Wednesday, October 03, 2007
An Open Letter to Mayor Richard M. Daley
Dear Mayor Daley,
I've seen some idiotic pronouncements over the years. “The insurgency is in its last throes,” “The Segway will change everything,” “Ladies and Gentlemen – Britney Spears!” Among the consolations of middle age is the realization that the worst-laid plans of mice and men at least occasionally go astray.
Still, you've really outdone yourself. Even a jaded academic like myself stands awestruck.
According to this article in the Chicago Sun-Times, you've decided to address head-on the real reason for tuition inflation at colleges and universities:
“They should cut half the courses. It would cut down the cost tremendously. What are the basic courses that you need in college? Cut some of the unnecessary courses out...”
Of course! That's the problem! Sometimes it takes an outsider to notice the obvious.
For example, twenty years ago, tuition/room/board at my alma mater was $20,000 a year. Now it's almost $50,000 a year. How do we explain this rapid increase? Clearly, the shift from “four years to graduate” to “four years to graduate” is to blame.
Silly us. We've been spending all this time and energy trying to explain variables by looking at things that vary – you know, like declining levels of public support for public colleges, or increased costs for health insurance and HVAC, or the need to keep up with current technology in the fields we teach. You've taken the opposite tack – explain drastic change by looking at things that haven't changed at all. It's almost Zen in its simplicity.
I'll tell you what. Why don't you drop by and explain to my faculty senate just exactly which courses are unnecessary? Surely, a man of your high office wouldn't pop off like that without knowing specifics. Just off the top of my head, take English. Most of our students are already fluent! Obviously, this is dreadful waste. Besides, who really needs communication skills? After all, it's not like we have a service economy or any such thing.
Or maybe it's the expensive high-tech stuff you have in mind. Who needs it? Let the Japanese own the tech sector; they're better at it anyway! After all, if students graduate with less debt, they won't need good-paying jobs in the first place. It's the circle of life.
Maybe we could just get rid of all those business majors. Let the kids learn on the job! Who needs “accountants,” anyway? It's only money. Besides, Worldcom had accountants, and look what happened to them! Besides, if the kids won't be qualified for good-paying jobs, they won't have to worry their silly little heads about 401(k)'s or returns on investment. Why burden them with information they won't need?
And don't even get me started on Nursing programs! At the rate at which health insurance is hollowing out and leaving most Americans utterly unprotected even with insurance, soon most people won't be able to afford medical care anyway. Why prepare students for a profession on the way out? Better to create useful, short-term certification programs in, say, grief counseling.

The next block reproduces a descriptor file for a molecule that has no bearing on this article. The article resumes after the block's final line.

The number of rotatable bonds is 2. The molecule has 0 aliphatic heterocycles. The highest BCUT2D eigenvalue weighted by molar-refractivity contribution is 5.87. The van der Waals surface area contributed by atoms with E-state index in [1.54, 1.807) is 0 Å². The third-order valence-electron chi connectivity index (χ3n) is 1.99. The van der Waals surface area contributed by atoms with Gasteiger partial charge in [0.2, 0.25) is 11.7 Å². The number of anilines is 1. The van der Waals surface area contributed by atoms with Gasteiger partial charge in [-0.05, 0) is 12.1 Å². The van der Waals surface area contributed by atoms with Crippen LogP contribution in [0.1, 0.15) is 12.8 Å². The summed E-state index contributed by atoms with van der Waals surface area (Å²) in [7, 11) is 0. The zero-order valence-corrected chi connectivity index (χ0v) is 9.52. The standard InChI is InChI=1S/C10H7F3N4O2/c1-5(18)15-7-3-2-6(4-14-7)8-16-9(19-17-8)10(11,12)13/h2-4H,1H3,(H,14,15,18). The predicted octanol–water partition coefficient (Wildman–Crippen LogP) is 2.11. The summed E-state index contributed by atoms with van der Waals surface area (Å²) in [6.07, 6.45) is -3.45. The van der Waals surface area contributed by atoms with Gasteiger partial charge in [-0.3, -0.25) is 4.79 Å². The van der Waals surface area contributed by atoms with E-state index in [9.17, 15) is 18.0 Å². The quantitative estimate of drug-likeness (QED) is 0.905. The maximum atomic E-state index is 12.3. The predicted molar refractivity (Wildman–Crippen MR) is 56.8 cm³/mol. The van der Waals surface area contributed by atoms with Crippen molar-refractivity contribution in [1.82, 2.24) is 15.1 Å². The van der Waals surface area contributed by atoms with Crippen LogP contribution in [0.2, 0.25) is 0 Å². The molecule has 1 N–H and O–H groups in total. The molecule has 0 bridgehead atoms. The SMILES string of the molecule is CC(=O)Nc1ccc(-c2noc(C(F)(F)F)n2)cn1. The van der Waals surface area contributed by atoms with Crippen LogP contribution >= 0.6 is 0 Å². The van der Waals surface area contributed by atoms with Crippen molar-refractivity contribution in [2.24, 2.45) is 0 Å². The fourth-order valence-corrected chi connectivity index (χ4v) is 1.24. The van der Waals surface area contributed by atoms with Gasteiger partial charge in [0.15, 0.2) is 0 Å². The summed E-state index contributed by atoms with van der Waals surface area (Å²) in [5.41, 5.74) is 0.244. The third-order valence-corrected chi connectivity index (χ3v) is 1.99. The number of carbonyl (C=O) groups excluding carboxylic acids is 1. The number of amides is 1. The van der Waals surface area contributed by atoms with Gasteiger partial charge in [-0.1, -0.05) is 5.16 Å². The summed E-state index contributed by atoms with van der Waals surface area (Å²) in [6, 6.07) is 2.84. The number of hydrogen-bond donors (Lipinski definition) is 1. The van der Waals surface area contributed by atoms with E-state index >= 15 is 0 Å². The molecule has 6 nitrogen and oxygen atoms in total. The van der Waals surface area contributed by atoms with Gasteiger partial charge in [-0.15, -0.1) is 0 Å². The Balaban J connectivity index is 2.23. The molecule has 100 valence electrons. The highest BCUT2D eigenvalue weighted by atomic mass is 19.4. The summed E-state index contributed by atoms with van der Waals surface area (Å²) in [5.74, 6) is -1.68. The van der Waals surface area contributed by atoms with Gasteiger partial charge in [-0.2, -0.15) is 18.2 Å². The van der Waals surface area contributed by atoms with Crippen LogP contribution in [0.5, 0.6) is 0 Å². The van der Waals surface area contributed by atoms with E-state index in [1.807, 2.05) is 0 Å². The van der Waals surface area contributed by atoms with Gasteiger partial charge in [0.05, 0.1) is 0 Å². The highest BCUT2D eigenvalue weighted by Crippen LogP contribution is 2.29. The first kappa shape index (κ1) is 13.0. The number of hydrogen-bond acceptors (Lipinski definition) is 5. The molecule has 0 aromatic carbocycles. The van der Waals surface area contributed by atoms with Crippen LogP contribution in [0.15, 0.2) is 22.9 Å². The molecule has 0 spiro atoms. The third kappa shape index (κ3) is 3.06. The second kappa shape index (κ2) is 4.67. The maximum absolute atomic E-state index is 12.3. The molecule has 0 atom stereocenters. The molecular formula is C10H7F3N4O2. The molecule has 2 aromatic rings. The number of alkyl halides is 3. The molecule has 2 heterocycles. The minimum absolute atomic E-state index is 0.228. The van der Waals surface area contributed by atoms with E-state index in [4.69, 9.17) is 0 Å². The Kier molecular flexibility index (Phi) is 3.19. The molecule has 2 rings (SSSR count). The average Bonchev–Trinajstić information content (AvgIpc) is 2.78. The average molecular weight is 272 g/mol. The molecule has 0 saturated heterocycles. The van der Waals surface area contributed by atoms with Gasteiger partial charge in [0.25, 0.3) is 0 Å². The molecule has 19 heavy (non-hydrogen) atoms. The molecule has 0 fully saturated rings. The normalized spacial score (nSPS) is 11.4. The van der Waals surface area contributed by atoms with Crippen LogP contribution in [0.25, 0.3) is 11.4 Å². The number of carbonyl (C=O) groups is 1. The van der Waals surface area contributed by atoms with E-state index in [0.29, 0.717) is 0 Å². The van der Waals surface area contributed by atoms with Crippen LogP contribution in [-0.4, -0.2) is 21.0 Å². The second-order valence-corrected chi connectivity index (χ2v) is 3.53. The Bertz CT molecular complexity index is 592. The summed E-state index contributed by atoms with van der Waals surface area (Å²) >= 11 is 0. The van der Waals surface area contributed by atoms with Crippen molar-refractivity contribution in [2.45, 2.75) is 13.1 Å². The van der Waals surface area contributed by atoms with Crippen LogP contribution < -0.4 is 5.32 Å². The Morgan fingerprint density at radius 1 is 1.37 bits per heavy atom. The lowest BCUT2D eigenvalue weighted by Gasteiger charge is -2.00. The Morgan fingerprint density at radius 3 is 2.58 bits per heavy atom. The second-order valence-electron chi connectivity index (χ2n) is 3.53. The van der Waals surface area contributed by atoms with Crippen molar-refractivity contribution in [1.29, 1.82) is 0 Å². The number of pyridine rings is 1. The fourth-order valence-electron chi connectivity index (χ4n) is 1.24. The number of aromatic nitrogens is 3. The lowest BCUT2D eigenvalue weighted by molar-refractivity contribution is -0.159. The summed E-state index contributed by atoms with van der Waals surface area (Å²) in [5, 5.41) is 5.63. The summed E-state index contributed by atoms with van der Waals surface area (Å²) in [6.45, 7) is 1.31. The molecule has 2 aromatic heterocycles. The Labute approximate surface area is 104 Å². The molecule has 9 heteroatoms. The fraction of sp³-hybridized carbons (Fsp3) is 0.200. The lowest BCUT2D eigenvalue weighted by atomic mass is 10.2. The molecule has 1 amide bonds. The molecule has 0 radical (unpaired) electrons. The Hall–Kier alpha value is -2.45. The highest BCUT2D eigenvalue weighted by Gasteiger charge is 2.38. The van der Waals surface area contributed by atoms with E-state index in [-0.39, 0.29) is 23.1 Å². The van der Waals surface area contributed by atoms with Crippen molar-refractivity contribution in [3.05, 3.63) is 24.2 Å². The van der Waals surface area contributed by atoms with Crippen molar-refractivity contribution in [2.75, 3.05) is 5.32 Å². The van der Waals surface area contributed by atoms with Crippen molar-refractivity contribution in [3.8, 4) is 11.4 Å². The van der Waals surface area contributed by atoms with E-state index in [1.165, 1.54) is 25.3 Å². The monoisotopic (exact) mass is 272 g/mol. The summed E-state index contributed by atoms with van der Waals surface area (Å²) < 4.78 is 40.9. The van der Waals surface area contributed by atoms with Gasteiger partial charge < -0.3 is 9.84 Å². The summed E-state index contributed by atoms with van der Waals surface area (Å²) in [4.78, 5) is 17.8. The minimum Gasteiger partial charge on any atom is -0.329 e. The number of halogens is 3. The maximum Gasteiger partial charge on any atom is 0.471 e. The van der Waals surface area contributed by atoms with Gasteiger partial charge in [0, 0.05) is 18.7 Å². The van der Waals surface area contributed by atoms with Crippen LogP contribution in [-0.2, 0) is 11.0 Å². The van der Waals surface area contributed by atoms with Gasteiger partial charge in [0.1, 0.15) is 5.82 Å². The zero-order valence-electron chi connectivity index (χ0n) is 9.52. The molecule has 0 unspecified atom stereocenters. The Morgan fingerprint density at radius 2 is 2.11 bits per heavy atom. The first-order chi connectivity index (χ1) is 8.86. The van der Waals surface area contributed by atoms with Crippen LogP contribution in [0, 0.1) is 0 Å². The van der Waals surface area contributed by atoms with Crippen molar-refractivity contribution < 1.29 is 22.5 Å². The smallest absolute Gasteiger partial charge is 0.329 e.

Mayor Daley, I stand in awe of your self-confidence. Truly, it takes what we, in a less enlightened time, used to call balls of steel to spout such verbal antimatter around journalists, some of whom actually write down what you say. Of course, about half of what you say is probably unnecessary. If you like, I'd be happy to tell you which half.
Now-a-days those of us striving for genderless correctness in all things say 'nads', as in 'got a lot of nads, that one'.
Although I think I know what his answers would be. All the courses taught by the liberal pinkos that are intent on brainwashing our little babies.
I eagerly await your guest appearance on The Daily Show or Countdown.
On the engineering side, I'd ask Hizzoner which he would rather omit from the civil engineering curriculum, sewage or bridge engineering?
Serious question: if you look at a course catalog today, does it have more courses than it did 20 years ago?
I make a distinction between disciplines and courses; it's my very uninformed impression that in many of the humanities disciplines, there are many more courses than there were in the past.
Mayor Daley reveals the depths of his DePaul education, perhaps? Yep, that private school privilege comes in handy when trying to cut public school funding even further.
A few responses, beginning with the fact that the number of courses that run in a given semester is entirely a question of supply and demand, i.e., that if students don't fill the courses, then those courses don't run. Moreover, enrollments at universities have increased in the past 20 years. Take those two things together, and there may need to be more courses in order to satisfy student demand. With less rigid curriculum requirements at many universities, that also opens up more room for a greater diversity of course offerings. Is that really a bad thing? Thus customers - woops, I mean students - seem to be on board with this and to appreciate it.
Second, number of courses on the books in a catalog does not necessarily reflect number of courses regularly taught. Many departments have a dead weight curriculum, which reflects retirements among other things, and so even if it seems like there are more courses, there may not necessarily be more courses that students actually take. You may wonder why departments don't remove those courses from the books. Well, at my institution it's partly because when you take a course off the books you lose the number for something like 5 years, and so it's better to leave courses on the books than to take them off and risk not having enough numbers for the number of courses that need to be offered for a five year period.